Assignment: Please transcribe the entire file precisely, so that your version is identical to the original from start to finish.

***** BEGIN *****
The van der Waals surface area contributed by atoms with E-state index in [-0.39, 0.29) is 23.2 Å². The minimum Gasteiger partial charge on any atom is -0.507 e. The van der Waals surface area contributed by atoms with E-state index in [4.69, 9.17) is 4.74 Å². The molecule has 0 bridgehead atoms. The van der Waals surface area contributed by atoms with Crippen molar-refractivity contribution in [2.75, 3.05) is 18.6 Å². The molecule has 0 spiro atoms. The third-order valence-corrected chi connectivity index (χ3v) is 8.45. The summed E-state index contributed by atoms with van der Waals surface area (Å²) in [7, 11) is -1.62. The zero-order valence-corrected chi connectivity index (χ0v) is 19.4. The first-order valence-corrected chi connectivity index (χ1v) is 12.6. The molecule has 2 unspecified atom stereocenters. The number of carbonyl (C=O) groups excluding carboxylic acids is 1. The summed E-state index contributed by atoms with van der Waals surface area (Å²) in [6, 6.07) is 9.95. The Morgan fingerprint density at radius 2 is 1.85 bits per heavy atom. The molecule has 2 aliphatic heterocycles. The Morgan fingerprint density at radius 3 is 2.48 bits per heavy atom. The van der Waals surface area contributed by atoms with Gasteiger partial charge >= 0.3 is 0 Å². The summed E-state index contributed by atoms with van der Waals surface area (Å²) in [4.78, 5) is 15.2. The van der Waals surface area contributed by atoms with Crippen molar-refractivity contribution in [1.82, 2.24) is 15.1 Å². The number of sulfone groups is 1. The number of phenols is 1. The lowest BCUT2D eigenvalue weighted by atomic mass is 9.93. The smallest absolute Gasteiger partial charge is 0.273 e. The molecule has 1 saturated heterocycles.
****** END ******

The van der Waals surface area contributed by atoms with E-state index in [-0.39, 0.29) is 23.2 Å². The minimum Gasteiger partial charge on any atom is -0.507 e. The van der Waals surface area contributed by atoms with E-state index in [4.69, 9.17) is 4.74 Å². The molecule has 0 bridgehead atoms. The van der Waals surface area contributed by atoms with Crippen molar-refractivity contribution in [2.75, 3.05) is 18.6 Å². The molecule has 0 spiro atoms. The third-order valence-corrected chi connectivity index (χ3v) is 8.45. The summed E-state index contributed by atoms with van der Waals surface area (Å²) in [7, 11) is -1.62. The zero-order valence-corrected chi connectivity index (χ0v) is 19.4. The first-order valence-corrected chi connectivity index (χ1v) is 12.6. The molecule has 2 unspecified atom stereocenters. The number of carbonyl (C=O) groups excluding carboxylic acids is 1. The summed E-state index contributed by atoms with van der Waals surface area (Å²) in [6, 6.07) is 9.95. The Morgan fingerprint density at radius 2 is 1.85 bits per heavy atom. The molecule has 2 aliphatic heterocycles. The Morgan fingerprint density at radius 3 is 2.48 bits per heavy atom. The van der Waals surface area contributed by atoms with Gasteiger partial charge >= 0.3 is 0 Å². The summed E-state index contributed by atoms with van der Waals surface area (Å²) in [4.78, 5) is 15.2. The van der Waals surface area contributed by atoms with Crippen molar-refractivity contribution in [1.82, 2.24) is 15.1 Å². The number of sulfone groups is 1. The number of phenols is 1. The lowest BCUT2D eigenvalue weighted by atomic mass is 9.93. The smallest absolute Gasteiger partial charge is 0.273 e. The molecule has 1 saturated heterocycles.